# What are some techniques for sampling two correlated random variables?

What are some techniques for sampling two correlated random variables:

• if their probability distributions are parameterized (e.g., log-normal)

• if they have non-parametric distributions.

The data are two time series for which we can compute non-zero correlation coefficients. We wish to simulate these data in the future, assuming the historical correlation and time series CDF is constant.

For case (2), the 1-D analogue would be to construct the CDF and sample from it. So I guess, I could construct a 2-D CDF and do the same thing. However, I wonder if there is a way to come close by using the individual 1-D CDFs and somehow linking the picks.

Thanks!

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Linking 1-D CDFs makes me think of copulas. Not sure if they'd be any use to you. –  onestop Feb 22 '11 at 20:59

I think what you're looking for is a copula. You've got two marginal distributions (specified by either parametric or empirical cdfs) and now you want to specify the dependence between the two. For the bivariate case there are all kinds of choices, but the basic recipe is the same. I'll use a Gaussian copula for ease of interpretation.

To draw from the Gaussian copula with correlation matrix $C$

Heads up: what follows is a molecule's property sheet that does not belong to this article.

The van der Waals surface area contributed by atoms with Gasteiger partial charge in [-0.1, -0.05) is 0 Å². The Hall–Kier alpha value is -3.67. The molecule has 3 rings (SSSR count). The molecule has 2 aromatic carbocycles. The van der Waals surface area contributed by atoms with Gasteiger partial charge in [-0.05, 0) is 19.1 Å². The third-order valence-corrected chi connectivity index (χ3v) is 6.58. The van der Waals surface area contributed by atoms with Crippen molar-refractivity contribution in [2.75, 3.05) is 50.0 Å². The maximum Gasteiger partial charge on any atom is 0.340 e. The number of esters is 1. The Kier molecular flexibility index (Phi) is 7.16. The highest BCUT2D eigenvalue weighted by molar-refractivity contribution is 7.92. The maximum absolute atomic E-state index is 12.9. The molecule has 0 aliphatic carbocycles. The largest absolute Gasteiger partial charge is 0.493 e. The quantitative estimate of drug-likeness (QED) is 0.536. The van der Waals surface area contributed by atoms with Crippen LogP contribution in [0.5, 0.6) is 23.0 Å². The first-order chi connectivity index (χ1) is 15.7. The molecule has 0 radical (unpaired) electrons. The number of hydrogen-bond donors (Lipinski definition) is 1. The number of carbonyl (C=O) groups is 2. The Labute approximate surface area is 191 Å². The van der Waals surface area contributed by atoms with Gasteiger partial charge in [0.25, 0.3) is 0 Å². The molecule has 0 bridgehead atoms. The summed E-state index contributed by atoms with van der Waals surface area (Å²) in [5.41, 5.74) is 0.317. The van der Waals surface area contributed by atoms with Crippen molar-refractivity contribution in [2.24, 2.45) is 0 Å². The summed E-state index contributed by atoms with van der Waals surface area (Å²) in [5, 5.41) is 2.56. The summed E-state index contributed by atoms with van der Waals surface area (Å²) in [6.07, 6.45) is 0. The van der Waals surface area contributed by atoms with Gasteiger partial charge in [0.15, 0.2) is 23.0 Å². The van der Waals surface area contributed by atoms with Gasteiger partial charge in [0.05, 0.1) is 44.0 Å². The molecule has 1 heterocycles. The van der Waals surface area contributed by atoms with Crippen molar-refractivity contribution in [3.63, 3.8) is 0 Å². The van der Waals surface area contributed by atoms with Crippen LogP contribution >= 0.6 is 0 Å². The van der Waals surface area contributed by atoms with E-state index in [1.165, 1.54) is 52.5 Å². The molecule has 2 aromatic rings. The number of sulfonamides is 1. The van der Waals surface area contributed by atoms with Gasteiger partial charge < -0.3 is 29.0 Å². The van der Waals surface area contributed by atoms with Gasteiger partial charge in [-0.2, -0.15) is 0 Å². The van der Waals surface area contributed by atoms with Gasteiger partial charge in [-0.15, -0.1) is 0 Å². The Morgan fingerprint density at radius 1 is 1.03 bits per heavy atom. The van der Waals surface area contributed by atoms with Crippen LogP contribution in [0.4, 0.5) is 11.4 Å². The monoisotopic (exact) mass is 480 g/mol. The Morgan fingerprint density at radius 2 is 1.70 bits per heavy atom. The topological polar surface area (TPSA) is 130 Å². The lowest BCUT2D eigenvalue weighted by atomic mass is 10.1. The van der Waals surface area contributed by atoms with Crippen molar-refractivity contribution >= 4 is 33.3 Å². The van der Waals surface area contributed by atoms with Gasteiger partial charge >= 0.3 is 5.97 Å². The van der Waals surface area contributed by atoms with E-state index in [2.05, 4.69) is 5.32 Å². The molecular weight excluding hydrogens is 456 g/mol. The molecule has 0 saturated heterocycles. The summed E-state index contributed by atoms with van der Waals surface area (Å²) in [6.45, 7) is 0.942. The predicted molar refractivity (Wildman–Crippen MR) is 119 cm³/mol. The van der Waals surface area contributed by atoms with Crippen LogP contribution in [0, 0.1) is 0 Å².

1) Draw $(Z=(Z_1, Z_2)\sim N(0, C)$

2) Set $U_i = \Phi(Z_i)$ for $i=1, 2$ (with $\Phi$ the standard normal cdf). Now $U_1, U_2\sim U[0,1]$, but they're dependent.

3) Set $Y_i = F_i^{-1}(U_i)$ where $F_i^{-1}$ is the (pseudo) inverse of the marginal cdf for variable $i$. This implies that $Y_i$ follow the desired distribution (this step is just inverse transform sampling).

Voila! Try it for some simple cases, and look at marginal histograms and scatterpolots, it's fun.

No guarantee that this is appropriate for your particular application though (in particular, you might need to replace the Gaussian copula with a t copula) but this should get you started. A good reference on copula modeling is Nelsen (1999), An Introduction to Copulas, but there are some pretty good introductions online too.

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+1 Nelsen is quite readable. I bought a copy a few years ago even after going through a lot of the online materials. –  whuber Feb 22 '11 at 21:36
I found a great tutorial paper and accompanying spreadsheet: behan.ws/copula.pdf and soa.org/files/xls/rsrch-copula-ex.xls –  Pete Mar 7 '11 at 15:33
@Pete, the paper is indeed nice. The spreadsheet link, on the other hand, is dead –  bgbg Sep 17 '12 at 12:59